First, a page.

‘Boob factory’: Dark side of cosmetic surgery
CUT- PRICE cosmetic surgery clinics are offering Australian women treatment by doctors who aren't trained plastic surgeons under a business model described as a "boob factory".
A Four Corners investigation into cosmetic surgery has revealed how clinics are milking the obsession for so-called perfection that's affecting a generation and putting countless women at risk.
Social media influencer Kate Szepanowski told Four Corners breast implants and fillers are commonplace.
Kate, along with younger sister Chloe, regularly discusses and documents her cosmetic surgery procedures on YouTube.
"Everyone as soon as they turn 18, they're getting something done. And if they can get something done before they turn 18, they get their parents' consent."
Szepanowski told the ABC cosmetic surgery was no longer taboo and that patients were "flaunting it".
She said she regularly got free treatments in exchange for endorsements on social media.
"A big laser clinic actually. I was their ambassador for about a year, I had some cosmetic fillers, had all my laser treatments and everything like that free, facial treatments free, for like a whole year," Szepanowski told Four Corners.
Dr Pouria Moradi, a specialist plastic surgeon, said the practice was "unethical and illegal".
"They write to you and it's pretty much a standard text. I'm sure they write to everyone saying, 'look, here's my Insta page, I've got this many loyal followers. If you perform surgery for me, I will promote you on my page.'
Szepanowski said a surgeon had called her up to offer her a half-price Brazilian butt lift, but she refused after going to an appointment.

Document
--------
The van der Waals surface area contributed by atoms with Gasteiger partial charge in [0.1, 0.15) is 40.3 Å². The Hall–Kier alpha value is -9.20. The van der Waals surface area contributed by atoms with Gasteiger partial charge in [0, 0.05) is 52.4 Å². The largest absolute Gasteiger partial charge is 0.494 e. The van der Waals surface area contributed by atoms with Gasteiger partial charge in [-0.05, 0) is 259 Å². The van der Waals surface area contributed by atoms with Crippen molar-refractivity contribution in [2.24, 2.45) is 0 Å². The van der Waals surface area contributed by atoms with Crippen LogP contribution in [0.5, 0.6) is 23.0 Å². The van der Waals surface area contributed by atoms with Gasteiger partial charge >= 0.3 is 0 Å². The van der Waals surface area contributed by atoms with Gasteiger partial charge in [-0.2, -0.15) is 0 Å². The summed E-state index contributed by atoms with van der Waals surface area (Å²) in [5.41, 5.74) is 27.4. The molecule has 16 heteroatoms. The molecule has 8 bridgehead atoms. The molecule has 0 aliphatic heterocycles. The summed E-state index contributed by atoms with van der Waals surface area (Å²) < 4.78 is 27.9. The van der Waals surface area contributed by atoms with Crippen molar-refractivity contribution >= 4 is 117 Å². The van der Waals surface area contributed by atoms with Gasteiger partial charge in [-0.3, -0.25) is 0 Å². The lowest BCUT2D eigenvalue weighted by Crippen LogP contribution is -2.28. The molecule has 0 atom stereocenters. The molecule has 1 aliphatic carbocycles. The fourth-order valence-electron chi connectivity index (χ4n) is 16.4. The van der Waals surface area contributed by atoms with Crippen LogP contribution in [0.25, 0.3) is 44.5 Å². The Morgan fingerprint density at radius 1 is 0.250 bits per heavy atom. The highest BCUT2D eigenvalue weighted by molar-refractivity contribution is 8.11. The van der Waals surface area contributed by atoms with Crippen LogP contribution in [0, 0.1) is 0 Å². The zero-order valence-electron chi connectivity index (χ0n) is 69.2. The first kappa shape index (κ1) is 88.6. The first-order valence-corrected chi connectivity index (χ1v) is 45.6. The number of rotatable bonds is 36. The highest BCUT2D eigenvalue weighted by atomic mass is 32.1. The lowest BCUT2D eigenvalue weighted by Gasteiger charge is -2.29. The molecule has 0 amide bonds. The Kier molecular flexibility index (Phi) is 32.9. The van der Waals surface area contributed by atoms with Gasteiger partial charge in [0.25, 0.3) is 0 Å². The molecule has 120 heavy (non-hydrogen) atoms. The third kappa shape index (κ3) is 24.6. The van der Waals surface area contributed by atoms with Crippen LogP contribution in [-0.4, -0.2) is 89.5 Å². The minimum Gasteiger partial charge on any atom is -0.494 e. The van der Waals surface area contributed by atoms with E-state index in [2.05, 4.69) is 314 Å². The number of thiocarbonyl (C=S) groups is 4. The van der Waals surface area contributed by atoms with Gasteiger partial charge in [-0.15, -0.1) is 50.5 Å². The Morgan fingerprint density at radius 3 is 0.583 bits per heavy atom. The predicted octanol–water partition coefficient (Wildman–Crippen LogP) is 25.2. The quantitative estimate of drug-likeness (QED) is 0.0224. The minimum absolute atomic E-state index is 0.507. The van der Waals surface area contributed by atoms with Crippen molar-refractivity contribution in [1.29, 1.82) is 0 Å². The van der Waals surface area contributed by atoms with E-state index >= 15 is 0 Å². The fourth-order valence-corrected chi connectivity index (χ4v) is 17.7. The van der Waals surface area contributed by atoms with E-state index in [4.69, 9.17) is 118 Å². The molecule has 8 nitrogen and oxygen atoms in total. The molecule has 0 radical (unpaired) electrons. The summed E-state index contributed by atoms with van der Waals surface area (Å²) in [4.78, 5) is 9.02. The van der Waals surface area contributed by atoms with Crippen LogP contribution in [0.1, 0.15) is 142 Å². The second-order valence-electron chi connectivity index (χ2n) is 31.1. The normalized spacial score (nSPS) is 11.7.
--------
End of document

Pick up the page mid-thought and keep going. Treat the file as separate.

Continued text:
"I sort of got scared and backed out," she said.
The controversial procedure - made popular by fans of the Kim Kardashian look - has a higher rate of death than any other procedure.
Dermal fillers continue to be marketed as non-invasive and low-risk, Four Corners reported. But they can have serious consequences like necrosis, where the skin and flesh dies and even blindness.
Australian clinics are preying on vulnerable women, offering them procedures carried out by doctors who are not plastic surgeons and when complications arise, they can be ill-equipped to deal with it.
Complications from breast implant surgery can include everything from infections, to pain caused by contracture of the implant, to deformity.
Professor Anand Deva, who established a world-first breast implant check clinic at Sydney's Macquarie University, told Four Corners: "We're slowly corrupting the profession of medicine, but secondly because there are consequences to patients if they get sucked into that vortex, then they get spat out the other end and it's people like me that have to come and pick the pieces up. And that's not fun. It's really not fun at all."
Until now, these women had nowhere to go if they were concerned about their surgery," Professor Deva said.
"The idea behind it is that when these problems, not if, but when, these problems start to surface, that we can detect them and treat them proactively," he said.